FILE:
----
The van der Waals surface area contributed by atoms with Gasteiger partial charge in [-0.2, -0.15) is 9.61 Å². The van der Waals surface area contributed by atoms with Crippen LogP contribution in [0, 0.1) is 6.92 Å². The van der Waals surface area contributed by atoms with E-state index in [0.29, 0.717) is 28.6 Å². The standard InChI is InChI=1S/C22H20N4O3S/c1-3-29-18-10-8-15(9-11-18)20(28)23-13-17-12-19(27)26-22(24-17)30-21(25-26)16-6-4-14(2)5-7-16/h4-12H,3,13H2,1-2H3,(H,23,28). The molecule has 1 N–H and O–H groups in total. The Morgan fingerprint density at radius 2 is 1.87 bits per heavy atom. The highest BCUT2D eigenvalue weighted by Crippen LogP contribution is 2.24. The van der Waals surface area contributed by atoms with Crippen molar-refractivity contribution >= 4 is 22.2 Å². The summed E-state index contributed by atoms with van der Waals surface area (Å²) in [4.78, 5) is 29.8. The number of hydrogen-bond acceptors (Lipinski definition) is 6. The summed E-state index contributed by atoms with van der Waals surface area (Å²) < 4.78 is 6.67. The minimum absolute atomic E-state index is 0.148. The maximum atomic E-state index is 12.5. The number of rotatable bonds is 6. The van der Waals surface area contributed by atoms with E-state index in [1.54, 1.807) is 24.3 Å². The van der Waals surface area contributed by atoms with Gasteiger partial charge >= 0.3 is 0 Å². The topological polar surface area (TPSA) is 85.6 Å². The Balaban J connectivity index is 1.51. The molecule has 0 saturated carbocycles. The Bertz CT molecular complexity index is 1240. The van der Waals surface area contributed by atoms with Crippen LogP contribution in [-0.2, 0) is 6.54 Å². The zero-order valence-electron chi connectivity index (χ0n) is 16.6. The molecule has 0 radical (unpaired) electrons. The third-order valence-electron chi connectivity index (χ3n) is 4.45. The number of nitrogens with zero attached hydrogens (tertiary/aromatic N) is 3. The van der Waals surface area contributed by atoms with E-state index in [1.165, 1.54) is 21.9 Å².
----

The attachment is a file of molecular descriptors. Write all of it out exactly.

The van der Waals surface area contributed by atoms with Gasteiger partial charge in [-0.2, -0.15) is 9.61 Å². The van der Waals surface area contributed by atoms with Crippen LogP contribution in [0, 0.1) is 6.92 Å². The van der Waals surface area contributed by atoms with E-state index in [0.29, 0.717) is 28.6 Å². The standard InChI is InChI=1S/C22H20N4O3S/c1-3-29-18-10-8-15(9-11-18)20(28)23-13-17-12-19(27)26-22(24-17)30-21(25-26)16-6-4-14(2)5-7-16/h4-12H,3,13H2,1-2H3,(H,23,28). The molecule has 1 N–H and O–H groups in total. The Morgan fingerprint density at radius 2 is 1.87 bits per heavy atom. The highest BCUT2D eigenvalue weighted by Crippen LogP contribution is 2.24. The van der Waals surface area contributed by atoms with Crippen molar-refractivity contribution >= 4 is 22.2 Å². The summed E-state index contributed by atoms with van der Waals surface area (Å²) in [4.78, 5) is 29.8. The number of hydrogen-bond acceptors (Lipinski definition) is 6. The summed E-state index contributed by atoms with van der Waals surface area (Å²) < 4.78 is 6.67. The minimum absolute atomic E-state index is 0.148. The maximum atomic E-state index is 12.5. The number of rotatable bonds is 6. The van der Waals surface area contributed by atoms with E-state index in [1.54, 1.807) is 24.3 Å². The van der Waals surface area contributed by atoms with Gasteiger partial charge >= 0.3 is 0 Å². The topological polar surface area (TPSA) is 85.6 Å². The Balaban J connectivity index is 1.51. The molecule has 0 saturated carbocycles. The Bertz CT molecular complexity index is 1240. The van der Waals surface area contributed by atoms with Crippen LogP contribution in [-0.2, 0) is 6.54 Å². The zero-order valence-electron chi connectivity index (χ0n) is 16.6. The molecule has 0 radical (unpaired) electrons. The third-order valence-electron chi connectivity index (χ3n) is 4.45. The number of nitrogens with zero attached hydrogens (tertiary/aromatic N) is 3. The van der Waals surface area contributed by atoms with E-state index in [1.165, 1.54) is 21.9 Å².